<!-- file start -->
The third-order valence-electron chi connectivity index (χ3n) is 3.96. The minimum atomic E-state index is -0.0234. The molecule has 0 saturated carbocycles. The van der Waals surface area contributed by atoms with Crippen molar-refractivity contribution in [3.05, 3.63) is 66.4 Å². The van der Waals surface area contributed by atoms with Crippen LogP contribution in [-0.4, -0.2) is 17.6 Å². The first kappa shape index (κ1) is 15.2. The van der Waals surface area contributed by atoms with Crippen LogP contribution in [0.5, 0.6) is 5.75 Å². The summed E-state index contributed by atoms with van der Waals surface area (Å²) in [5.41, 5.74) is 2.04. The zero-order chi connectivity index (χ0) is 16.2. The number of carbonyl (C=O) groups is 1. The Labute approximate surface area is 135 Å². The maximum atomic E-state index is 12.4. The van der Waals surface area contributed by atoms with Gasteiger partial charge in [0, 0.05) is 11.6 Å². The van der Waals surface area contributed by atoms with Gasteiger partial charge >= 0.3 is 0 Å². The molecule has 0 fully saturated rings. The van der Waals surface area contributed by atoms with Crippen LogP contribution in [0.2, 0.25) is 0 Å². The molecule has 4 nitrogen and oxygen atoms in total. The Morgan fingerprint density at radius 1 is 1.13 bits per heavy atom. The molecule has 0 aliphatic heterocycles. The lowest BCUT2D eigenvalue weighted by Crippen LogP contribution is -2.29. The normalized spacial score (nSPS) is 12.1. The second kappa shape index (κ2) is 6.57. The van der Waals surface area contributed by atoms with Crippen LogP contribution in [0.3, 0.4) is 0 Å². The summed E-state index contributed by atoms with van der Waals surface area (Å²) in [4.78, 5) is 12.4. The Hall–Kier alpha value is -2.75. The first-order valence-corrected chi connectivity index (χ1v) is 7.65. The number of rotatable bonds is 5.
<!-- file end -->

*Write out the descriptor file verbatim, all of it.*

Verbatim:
The third-order valence-electron chi connectivity index (χ3n) is 3.96. The minimum atomic E-state index is -0.0234. The molecule has 0 saturated carbocycles. The van der Waals surface area contributed by atoms with Crippen molar-refractivity contribution in [3.05, 3.63) is 66.4 Å². The van der Waals surface area contributed by atoms with Crippen LogP contribution in [-0.4, -0.2) is 17.6 Å². The first kappa shape index (κ1) is 15.2. The van der Waals surface area contributed by atoms with Crippen LogP contribution in [0.5, 0.6) is 5.75 Å². The summed E-state index contributed by atoms with van der Waals surface area (Å²) in [5.41, 5.74) is 2.04. The zero-order chi connectivity index (χ0) is 16.2. The number of carbonyl (C=O) groups is 1. The Labute approximate surface area is 135 Å². The maximum atomic E-state index is 12.4. The van der Waals surface area contributed by atoms with Gasteiger partial charge in [0, 0.05) is 11.6 Å². The van der Waals surface area contributed by atoms with Gasteiger partial charge >= 0.3 is 0 Å². The molecule has 0 fully saturated rings. The van der Waals surface area contributed by atoms with Crippen LogP contribution in [0.2, 0.25) is 0 Å². The molecule has 4 nitrogen and oxygen atoms in total. The Morgan fingerprint density at radius 1 is 1.13 bits per heavy atom. The molecule has 0 aliphatic heterocycles. The lowest BCUT2D eigenvalue weighted by Crippen LogP contribution is -2.29. The normalized spacial score (nSPS) is 12.1. The second kappa shape index (κ2) is 6.57. The van der Waals surface area contributed by atoms with Crippen LogP contribution in [0.3, 0.4) is 0 Å². The summed E-state index contributed by atoms with van der Waals surface area (Å²) in [4.78, 5) is 12.4. The Hall–Kier alpha value is -2.75. The first-order valence-corrected chi connectivity index (χ1v) is 7.65. The number of rotatable bonds is 5.